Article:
An electro-chemical mechanism that allows neurons to connect to each other by transmitting and receiving electrical or chemical signals across a small gap (synaptic gap or synaptic cleft) between neurons by means of neurotransmitters (also called synaptic connection).


Scheduling sleep to synchronize with the biological clock.


Teeth Grinding

A common parasomnia, often caused by stress or anxiety, in which teeth grinding during the light stages of non-REM sleep can cause sleep disruption as well as tooth damage and jaw pain (also called bruxism).

Terminal Insomnia

Difficulty staying asleep until a reasonable time in the morning, or waking up very early in the morning and not being able to get back to sleep (also called late insomnia).


A region at the base of the brain through which sensory and motor signals pass to reach the cerebral cortex.

Theta Waves

Brain waves with a frequency of 4-7 Hz (typical of light non-REM sleep).


A hormone, actively suppressed during sleep, that stimulates the thyroid gland to produce other hormones used in metabolism (also called thyroid-stimulating hormone).


A feeling of a lessened capacity for work and reduced efficiency of accomplishment, usually accompanied by a sense of weariness and fatigue.

Total Sleep Period

Period of time measured from sleep onset to final awakening. In addition to total sleep time, it is comprised of the time taken up by arousals and movement time until wake-up.

Total Sleep Time

Amount of NREM and REM sleep from lights off to lights on.

Transient Arousals

Brief awakenings from sleep.

Transient Insomnia

1) Insomnia that persists for just a few days, usually following a stressful event or excessive use of caffeine or nicotine.

2) Difficulty sleeping for only a few nights.


An essential amino acid (which must be obtained through diet, such as from chocolate, dairy products, bananas, nut butters, seeds, etc), which is used to produce serotonin and melatonin and may help cause drowsiness.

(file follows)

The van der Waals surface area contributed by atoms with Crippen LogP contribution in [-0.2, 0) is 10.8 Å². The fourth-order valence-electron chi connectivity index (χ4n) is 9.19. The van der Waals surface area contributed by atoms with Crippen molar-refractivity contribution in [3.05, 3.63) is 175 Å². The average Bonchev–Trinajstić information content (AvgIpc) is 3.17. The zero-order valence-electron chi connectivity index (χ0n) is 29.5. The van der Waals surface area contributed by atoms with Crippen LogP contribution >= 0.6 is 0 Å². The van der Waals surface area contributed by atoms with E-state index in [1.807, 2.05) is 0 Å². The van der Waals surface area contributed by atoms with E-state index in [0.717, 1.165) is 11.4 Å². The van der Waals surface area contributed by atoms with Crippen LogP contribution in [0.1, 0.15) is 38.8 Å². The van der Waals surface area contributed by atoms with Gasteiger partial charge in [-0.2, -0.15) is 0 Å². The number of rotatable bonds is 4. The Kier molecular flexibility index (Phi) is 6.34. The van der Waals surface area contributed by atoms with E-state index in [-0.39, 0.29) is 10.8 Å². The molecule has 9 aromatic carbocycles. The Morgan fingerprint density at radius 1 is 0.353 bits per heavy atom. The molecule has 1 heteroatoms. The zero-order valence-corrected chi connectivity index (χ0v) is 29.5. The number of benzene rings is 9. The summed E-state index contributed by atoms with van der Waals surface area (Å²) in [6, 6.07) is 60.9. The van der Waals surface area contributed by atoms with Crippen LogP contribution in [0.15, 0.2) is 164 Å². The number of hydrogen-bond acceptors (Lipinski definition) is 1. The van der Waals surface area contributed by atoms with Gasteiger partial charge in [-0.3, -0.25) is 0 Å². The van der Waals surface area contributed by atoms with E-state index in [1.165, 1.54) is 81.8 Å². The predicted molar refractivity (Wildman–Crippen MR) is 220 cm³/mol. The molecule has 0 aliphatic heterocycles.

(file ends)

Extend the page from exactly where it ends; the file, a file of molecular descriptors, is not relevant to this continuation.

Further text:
Two-Process Model of Sleep-Wake Regulation

The widely-accepted theory, usually attributed to Alexander Borbély, that sleep is regulated by interactions between two distinct processes, the circadian rhythm (Process C) and sleep-wake homeostasis (Process S).


A naturally occurring compound, derived from the amino acid tyrosine (and found in many processed meats, fermented foods such as cheese, tofu and soy sauce, as well as in eggplant, raspberries, avocado, nuts, etc), which may have the effect of inhibiting sleep.


Ultradian Rhythms

Recurrent periods or cycles, repeated multiple times within a 24-hour period, such as the repeated sleep cycles within a full sleep period.

Unihemispheric Sleep

1) The ability of some aquatic mammals and birds to sleep with just one half of their brain at a time, while the other half (complete with one open eye) remains alert for predators (sometimes called unihemispheric slow-wave sleep).

2) A type of sleep in which one side of the brain is asleep while the other is awake. This phenomenon is observed most notably in birds (like those that make long, transoceanic flights) and aquatic mammals (like dolphins and porpoises).

Unintended Sleep Episode

Sleep episode that is not planned and may happen during an activity in which such an episode is hazardous, such as when driving a car or working with machinery.

Upper Airway Resistance Syndrome

A sleep disorder similar to, but milder than, sleep apnea.


Ventrolateral Preoptic Nucleus (VLPO or VLPN)

A small area in the hypothalamus, sometimes referred to as the sleep switch because neurons in this area help to promote sleep by inhibiting activity in areas of the brainstem that maintain wakefulness.


Wake Time

Total time that is scored awake in a polysomnogram occurring between sleep onset and final wake-up.


The absence of sleep (sometimes also, in general usage, alertness or the inability to sleep), in which muscle tone is high, body movement is voluntary and brain waves are in the beta and gamma range.

Wake Maintenance Zone

The period, about 2-3 hours before one’s habitual bedtime, during which the circadian alerting system‘s pulses emitting from the suprachiasmatic nucleus reach their peak, offsetting the accumulated homeostatic sleep drive and allowing for continued alertness late into the evening.




An involuntary, deep, open-mouthed inhalation of air, usually during times of drowsiness, fatigue or boredom.



An external environmental time cue, such as daylight, that synchronizes an organism’s internal circadian clock to the Earth’s 24-hour light-dark cycle (from the German word meaning “time-givers”).